11/2/2005 – Editorials



By Richard Peterson

I told you last week about my cat, Sammy, and how he had taught himself to iron my shirts. It’s not a bad deal for me, although I have to spend quite a bit of time monitoring his efforts and hanging up the shirts after he’s done ironing them. He gets quite a bit of cat hair on the shirts, but that’s no big deal because I’m generally covered with cat hair anyway.
The thought came to me that if he can iron shirts, maybe he could take up some of the other chores around the house. I put him up on the sink and attempted to teach him how to wash dishes, but he wouldn’t have anything to do with getting his paws wet. If a cat decides he isn’t going to do something, you might as well accept that decision and move on.
He’s a pretty smart cat, so I decided to teach him how to drive. I wrapped the steering wheel with old socks and taped them to the wheel. I put him in the driver’s seat, and he had no trouble standing there on his hind legs.
His paws rested on the steering wheel and sure enough, his claws sank into the tape, thus enabling him to turn the steering wheel. I started the car so the power steering would kick in and told him to turn to the left. I reached over and cranked the wheel to the left to show him. Then I told him to turn to the right, reached over and cranked the wheel to the right. Then I centered the steering wheel and told him to turn to the left. By golly, he did! Then I told him to turn to the right and it was like he had been doing it his whole life. He cranked it to the left and then the right and then did it over again and again. A huge grin broke over his face as he realized he was actually steering the car.
I figured he was ready, so I reached over and put the car in drive. "Give it some gas," I said. He turned his head to look at me with a blank stare, wondering what to do next.
The whole project fell through when I realized he wasn’t big enough to run the steering wheel and the accelerator at the same time. I guess it’s just as well because he couldn’t reach the brakes, either. Besides, I doubt he could get a driver’s license because he’s only four years old.
I don’t think I’m going to teach him to cook because I don’t trust him to run the stove burners or the oven. He might try cooking something when I’m not around to supervise and end up burning down the house. Besides, he’d probably be sampling the food every time my back was turned. No, we’re not going to go there.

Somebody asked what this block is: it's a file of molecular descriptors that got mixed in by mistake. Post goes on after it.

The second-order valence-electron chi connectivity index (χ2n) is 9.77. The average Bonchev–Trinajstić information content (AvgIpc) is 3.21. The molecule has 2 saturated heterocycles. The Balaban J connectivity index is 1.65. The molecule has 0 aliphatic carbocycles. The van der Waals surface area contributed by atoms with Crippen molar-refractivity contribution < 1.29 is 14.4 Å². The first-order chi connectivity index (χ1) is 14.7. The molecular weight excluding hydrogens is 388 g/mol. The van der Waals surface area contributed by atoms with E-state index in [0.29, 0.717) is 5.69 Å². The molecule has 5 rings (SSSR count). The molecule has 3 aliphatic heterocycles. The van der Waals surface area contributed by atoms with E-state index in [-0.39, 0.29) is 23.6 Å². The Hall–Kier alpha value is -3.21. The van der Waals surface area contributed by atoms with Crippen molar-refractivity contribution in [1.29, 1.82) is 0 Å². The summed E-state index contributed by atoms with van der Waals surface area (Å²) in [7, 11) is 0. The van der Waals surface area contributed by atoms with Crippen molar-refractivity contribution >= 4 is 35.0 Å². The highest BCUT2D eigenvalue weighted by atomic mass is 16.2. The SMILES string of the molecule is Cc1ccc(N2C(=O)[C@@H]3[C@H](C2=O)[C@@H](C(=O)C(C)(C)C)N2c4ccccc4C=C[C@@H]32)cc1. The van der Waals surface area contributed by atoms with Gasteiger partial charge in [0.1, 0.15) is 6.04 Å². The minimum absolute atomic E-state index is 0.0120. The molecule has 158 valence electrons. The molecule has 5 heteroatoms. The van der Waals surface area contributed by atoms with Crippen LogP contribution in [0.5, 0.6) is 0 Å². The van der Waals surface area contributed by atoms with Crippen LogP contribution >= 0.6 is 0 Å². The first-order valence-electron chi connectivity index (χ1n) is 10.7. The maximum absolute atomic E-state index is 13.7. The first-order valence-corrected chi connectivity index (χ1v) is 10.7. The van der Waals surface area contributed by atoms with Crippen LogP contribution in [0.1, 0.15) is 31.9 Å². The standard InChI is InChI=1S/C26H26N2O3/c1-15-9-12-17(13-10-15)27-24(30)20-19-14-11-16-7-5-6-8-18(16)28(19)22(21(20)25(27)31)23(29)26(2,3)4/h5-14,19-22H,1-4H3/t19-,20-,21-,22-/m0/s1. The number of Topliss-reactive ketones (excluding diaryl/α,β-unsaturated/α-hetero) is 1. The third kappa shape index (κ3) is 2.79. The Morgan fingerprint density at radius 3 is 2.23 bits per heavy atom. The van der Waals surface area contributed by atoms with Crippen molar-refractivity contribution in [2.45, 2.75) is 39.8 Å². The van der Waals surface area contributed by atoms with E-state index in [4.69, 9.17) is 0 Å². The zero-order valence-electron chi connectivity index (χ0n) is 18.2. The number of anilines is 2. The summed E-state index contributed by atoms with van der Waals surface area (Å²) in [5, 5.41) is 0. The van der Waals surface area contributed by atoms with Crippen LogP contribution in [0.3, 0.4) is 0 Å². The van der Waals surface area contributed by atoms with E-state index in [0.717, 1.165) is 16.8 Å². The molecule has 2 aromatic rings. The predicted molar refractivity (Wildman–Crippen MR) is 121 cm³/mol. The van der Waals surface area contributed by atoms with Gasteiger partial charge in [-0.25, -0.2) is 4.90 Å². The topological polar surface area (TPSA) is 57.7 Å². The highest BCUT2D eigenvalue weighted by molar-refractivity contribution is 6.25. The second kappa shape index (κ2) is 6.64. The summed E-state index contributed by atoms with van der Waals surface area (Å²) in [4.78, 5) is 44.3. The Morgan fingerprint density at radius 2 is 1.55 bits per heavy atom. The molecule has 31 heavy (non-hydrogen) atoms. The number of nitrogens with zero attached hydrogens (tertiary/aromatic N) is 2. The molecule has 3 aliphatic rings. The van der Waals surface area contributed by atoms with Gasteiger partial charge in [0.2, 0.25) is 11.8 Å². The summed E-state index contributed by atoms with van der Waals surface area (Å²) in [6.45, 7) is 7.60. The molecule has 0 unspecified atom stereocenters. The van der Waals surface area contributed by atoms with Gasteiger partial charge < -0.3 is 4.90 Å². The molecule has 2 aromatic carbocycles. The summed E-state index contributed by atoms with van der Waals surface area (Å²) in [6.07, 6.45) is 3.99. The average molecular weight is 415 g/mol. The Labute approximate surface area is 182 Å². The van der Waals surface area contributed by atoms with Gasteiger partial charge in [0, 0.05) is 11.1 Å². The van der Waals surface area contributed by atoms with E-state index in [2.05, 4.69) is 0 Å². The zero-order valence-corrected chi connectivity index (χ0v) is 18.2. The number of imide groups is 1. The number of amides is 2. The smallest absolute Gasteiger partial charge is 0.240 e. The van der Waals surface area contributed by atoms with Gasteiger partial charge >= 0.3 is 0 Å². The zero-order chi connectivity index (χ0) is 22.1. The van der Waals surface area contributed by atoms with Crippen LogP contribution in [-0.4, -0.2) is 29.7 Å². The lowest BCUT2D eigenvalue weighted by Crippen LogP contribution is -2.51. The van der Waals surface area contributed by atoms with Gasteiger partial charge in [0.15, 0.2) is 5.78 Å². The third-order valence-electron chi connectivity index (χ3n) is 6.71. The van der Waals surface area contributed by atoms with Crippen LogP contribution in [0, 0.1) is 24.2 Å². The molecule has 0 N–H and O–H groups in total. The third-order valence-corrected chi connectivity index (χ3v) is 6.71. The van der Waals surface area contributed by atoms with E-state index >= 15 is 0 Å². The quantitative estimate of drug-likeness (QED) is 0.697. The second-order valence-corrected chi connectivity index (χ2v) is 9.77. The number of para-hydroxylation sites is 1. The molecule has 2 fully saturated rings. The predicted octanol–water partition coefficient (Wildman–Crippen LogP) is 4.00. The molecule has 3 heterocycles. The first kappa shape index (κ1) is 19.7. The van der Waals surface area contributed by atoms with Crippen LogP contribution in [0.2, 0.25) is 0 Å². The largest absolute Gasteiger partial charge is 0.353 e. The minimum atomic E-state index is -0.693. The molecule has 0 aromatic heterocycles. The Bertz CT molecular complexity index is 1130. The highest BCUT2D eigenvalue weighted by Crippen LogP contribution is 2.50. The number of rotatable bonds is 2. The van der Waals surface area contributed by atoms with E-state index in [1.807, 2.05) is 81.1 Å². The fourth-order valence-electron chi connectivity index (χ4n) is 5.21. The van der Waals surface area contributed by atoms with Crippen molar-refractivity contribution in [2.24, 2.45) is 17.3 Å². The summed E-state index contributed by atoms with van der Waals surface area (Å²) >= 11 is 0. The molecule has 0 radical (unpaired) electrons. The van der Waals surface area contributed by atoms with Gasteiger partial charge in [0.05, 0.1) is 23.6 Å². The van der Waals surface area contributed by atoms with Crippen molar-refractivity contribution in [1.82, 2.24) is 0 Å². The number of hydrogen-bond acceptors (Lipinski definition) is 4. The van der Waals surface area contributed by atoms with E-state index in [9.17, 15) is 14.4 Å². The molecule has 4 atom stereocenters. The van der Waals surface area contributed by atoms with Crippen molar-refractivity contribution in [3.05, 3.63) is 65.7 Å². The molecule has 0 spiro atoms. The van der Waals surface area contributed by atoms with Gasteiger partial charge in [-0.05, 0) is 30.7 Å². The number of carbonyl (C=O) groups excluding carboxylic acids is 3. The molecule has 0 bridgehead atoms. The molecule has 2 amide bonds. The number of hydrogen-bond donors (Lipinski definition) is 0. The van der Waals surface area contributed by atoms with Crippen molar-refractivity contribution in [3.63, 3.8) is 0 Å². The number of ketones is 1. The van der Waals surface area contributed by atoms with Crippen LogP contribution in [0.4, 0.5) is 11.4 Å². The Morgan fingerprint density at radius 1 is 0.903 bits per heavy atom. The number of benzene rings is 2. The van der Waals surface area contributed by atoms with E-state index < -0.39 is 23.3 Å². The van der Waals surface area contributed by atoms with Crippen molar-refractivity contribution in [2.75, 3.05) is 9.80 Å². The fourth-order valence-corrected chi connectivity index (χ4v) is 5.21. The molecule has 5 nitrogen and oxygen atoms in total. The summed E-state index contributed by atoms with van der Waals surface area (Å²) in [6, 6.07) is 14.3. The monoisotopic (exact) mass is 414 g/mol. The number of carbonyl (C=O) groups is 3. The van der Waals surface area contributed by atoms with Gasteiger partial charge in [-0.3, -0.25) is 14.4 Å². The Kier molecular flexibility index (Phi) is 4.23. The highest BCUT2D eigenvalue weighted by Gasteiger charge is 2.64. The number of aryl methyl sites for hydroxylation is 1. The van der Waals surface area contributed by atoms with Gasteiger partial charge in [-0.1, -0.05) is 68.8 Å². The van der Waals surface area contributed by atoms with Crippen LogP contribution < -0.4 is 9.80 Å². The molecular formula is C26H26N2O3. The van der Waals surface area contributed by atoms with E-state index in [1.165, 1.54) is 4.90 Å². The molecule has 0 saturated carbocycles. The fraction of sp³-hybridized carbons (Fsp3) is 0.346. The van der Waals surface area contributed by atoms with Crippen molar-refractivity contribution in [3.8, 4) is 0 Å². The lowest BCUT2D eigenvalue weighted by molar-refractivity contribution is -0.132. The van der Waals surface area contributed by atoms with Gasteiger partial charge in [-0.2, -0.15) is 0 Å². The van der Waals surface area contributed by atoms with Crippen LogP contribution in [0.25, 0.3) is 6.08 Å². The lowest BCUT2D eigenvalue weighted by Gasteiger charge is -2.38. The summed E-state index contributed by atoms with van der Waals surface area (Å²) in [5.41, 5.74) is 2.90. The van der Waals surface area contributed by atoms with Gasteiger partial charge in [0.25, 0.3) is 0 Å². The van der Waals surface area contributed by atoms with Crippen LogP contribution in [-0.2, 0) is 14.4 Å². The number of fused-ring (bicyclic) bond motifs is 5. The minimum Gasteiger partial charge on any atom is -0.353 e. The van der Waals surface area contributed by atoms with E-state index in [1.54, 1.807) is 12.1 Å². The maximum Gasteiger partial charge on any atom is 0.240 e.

He won’t have anything to do with water, so washing clothing and dishes, cleaning the toilets, scrubbing the floors and washing windows is out. Wife Hollys will just have to do that.
He’s too small to manhandle a dust mop. I guess he could do some dusting with a dustrag. He could even shake the dustrag if he gripped it with his teeth, but he showed no inclination to dust even after I showed him how. He kept running to the ironing board and meowing for more shirts to iron.
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Isabel native Roger Smith of Minot has come to the conclusion that UND should change the nickname of its sports teams from the "Fighting Sioux"
which is opposed by many. He figures the UND Medical School might like the "Fighting Flu" or "Fighting Sinew." How about the "Fighting Few?" Animal lovers might go for the "Fighting Gnu" or the "Fighting Shrew" or the "Fighting Ewe." Plant lovers might like the "Fighting Kudzu," "Fighting Cashew" or "Fighting Bamboo." Frat guys would like the "Fighting Brew."
Maddock native David Hvinden asks, "Why not just change the spelling to the Fighting Soo, that way all the Bison fans could spell it too!"
Another Maddock native, Dean Aanderud, replies to Hvinden, "Why not Fighting Bison II? It does kind of rhyme and fits with the same general pattern of being a cheap imitation of what they have in Fargo."
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More on sports: A Minnesota Vikings’ practice last week was delayed for nearly two hours after a player reported finding an unknown white powdery substance on the practice field. Head coach Mike Tice immediately suspended practice while local police and federal agents conducted an investigation.
After a complete analysis, FBI forensic experts determined that the white substance unknown to the Vikings’ players and coaches was the goal line.
Practice resumed after special agents determined that the team was unlikely to encounter the substance again.

Sammy was disappointed when he failed his driving test.


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